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4049 of 800 results
40.
files can be edited or deleted
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Located in C/linux-basics.xml:116(para)
41.
directory contents can be modified
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Located in C/linux-basics.xml:117(para)
42.
execute
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Located in C/linux-basics.xml:120(para)
43.
executable files can be run as a program
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Located in C/linux-basics.xml:121(para)
44.
directories can be entered
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Located in C/linux-basics.xml:122(para)
45.
To view and edit the permissions on files and directories, open the <menuchoice><guimenu>System Menu</guimenu><guimenuitem>Home Folder</guimenuitem></menuchoice>, right-click on a file or directory, then select <guimenu>Properties</guimenu>. The permissions are found under the <guilabel>Permissions</guilabel> tab and allow for the editing of all permission levels, if you are the owner of the file. Advanced permission settings (such as in the <guilabel>Advanced Permissions</guilabel> tab) are outside of the scope of this guide.
(no translation yet)
Located in C/linux-basics.xml:125(para)
46.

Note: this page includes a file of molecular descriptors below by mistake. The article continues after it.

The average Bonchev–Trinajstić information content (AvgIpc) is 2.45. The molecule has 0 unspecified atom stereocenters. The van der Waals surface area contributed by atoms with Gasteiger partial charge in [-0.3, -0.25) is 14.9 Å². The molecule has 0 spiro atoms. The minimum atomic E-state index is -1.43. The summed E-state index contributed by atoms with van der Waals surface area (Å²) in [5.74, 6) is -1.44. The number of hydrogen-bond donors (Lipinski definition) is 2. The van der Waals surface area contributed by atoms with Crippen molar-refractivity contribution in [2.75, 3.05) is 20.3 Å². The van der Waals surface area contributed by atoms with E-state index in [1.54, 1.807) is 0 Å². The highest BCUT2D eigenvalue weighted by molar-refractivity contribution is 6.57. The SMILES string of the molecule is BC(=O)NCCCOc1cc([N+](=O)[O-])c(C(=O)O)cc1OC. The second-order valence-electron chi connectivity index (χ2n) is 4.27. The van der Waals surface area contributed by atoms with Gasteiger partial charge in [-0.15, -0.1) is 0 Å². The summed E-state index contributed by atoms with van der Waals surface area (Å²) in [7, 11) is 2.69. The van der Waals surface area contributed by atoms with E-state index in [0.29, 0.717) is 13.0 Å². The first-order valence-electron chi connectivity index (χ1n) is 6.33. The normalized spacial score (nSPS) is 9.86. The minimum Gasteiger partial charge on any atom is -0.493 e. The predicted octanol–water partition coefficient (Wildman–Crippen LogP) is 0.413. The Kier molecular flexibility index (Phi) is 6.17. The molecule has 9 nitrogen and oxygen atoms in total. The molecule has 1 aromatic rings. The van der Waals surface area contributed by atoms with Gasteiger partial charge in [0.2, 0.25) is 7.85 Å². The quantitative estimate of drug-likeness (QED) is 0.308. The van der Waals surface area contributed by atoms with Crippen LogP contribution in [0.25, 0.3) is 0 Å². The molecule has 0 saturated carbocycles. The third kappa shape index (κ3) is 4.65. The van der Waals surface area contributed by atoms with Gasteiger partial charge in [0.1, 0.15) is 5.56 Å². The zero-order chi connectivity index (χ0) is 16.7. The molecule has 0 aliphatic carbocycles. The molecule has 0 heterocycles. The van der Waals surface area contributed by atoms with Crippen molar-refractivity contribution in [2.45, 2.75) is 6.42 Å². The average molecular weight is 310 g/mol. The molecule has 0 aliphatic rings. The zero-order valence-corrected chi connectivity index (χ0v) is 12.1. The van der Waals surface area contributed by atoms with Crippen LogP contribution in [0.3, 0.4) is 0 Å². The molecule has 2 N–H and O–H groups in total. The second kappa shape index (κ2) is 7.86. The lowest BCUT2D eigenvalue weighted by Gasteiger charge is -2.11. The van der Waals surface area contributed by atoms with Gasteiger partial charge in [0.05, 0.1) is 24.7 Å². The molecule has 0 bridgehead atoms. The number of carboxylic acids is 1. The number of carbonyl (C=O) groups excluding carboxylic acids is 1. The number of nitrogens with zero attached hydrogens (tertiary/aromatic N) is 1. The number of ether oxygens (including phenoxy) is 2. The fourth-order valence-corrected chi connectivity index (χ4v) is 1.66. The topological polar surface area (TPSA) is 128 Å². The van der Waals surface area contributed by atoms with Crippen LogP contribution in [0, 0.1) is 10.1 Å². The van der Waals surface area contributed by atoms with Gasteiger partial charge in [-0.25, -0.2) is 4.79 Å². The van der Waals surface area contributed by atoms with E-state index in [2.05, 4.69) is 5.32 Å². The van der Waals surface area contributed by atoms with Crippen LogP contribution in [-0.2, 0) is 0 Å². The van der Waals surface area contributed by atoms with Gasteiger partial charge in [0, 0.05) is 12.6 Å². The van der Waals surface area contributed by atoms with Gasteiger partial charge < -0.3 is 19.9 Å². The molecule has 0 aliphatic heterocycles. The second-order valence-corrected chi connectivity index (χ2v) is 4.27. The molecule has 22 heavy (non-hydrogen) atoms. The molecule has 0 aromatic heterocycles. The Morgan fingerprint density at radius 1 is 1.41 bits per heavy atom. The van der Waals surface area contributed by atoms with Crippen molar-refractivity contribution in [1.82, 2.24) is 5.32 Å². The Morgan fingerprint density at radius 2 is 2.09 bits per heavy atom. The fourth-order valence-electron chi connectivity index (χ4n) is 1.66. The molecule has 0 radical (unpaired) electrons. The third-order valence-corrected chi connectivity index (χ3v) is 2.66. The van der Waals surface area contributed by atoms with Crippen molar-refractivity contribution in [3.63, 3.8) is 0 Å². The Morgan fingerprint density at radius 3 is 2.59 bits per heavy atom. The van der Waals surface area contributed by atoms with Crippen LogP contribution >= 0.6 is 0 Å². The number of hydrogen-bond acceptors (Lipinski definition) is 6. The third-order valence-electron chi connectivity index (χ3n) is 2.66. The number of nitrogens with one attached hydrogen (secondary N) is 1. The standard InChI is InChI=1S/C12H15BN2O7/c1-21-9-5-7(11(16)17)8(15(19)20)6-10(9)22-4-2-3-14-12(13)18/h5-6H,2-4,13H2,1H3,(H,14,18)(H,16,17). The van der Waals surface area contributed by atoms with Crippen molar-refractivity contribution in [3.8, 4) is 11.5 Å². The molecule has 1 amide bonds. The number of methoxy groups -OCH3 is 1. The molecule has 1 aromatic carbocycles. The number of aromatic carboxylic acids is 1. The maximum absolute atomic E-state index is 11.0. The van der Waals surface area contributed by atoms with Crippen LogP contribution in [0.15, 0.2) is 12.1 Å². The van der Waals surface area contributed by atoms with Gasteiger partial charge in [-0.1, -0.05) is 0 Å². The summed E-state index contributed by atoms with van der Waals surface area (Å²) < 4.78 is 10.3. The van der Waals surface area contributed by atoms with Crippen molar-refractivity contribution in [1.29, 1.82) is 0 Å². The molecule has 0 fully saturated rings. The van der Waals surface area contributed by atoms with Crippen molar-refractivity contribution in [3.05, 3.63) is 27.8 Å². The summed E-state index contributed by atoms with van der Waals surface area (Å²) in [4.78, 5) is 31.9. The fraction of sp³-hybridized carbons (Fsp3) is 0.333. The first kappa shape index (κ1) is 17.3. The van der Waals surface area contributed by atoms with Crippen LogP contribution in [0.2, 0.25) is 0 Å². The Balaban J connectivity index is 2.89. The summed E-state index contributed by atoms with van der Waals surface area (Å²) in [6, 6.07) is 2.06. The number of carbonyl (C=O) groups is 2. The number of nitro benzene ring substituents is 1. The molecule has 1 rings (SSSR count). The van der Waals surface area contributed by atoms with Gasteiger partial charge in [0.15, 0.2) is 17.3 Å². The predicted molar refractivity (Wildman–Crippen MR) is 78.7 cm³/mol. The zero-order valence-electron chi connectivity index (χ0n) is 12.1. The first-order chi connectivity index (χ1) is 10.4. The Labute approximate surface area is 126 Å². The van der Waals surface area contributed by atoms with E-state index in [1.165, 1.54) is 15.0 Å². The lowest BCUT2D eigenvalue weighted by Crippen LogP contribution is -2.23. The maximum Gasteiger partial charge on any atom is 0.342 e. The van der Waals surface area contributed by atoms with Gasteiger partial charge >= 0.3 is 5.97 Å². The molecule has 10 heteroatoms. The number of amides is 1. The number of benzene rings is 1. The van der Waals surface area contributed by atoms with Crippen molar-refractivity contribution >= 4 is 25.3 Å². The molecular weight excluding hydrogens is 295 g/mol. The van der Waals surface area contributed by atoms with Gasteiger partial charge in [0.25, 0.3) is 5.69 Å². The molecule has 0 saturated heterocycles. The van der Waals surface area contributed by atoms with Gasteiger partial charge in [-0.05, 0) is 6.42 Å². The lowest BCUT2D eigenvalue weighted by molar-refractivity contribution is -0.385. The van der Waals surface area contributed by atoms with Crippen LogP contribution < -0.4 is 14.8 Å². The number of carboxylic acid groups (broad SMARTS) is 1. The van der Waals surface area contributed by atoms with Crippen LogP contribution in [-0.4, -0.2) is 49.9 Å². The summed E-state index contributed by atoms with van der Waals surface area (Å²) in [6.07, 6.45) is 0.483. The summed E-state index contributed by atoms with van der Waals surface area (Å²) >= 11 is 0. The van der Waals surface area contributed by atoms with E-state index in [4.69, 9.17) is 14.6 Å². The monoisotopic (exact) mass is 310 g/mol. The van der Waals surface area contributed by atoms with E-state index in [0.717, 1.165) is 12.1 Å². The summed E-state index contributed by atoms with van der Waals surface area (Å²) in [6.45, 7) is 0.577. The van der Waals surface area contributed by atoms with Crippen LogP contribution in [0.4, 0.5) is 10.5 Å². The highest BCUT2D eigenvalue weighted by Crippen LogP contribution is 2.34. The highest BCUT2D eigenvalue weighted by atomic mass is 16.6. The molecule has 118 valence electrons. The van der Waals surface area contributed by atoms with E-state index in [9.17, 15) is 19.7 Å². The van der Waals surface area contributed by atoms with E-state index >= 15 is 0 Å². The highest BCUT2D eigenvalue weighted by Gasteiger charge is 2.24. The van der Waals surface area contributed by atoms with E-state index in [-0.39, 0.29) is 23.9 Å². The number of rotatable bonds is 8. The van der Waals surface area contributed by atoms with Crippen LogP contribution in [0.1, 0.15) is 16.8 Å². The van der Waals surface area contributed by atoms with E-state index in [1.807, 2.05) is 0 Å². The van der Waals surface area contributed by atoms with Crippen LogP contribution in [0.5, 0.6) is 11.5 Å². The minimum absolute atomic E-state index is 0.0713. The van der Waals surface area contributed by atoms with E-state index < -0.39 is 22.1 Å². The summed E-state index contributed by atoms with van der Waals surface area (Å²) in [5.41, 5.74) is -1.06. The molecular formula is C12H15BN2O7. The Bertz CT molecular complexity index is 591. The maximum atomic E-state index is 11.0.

Root And Sudo
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Located in C/linux-basics.xml:142(title)
47.
The root user in GNU/Linux is the user which has administrative access to your system. Normal users do not have this access for security reasons. However, Kubuntu does not include the root user. Instead, administrative access is given to individual users, who may use the "sudo" application to perform administrative tasks. The first user account you created on your system during installation will, by default, have access to sudo. You can restrict and enable sudo access to users with the <application>Users and Groups</application> application (see <xref linkend="users-and-groups"/> for more information).
(no translation yet)
Located in C/linux-basics.xml:144(para)
48.
When you run an application that requires root privileges, sudo will ask you to input your normal user password. This ensures that rogue applications cannot damage your system, and serves as a reminder that you are about to perform administrative actions which require you to be careful!
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Located in C/linux-basics.xml:158(para)
49.
To use sudo when using the command line, simply type "sudo" before the command you wish to run. Sudo will then prompt you for your password.
(no translation yet)
Located in C/linux-basics.xml:166(para)
4049 of 800 results

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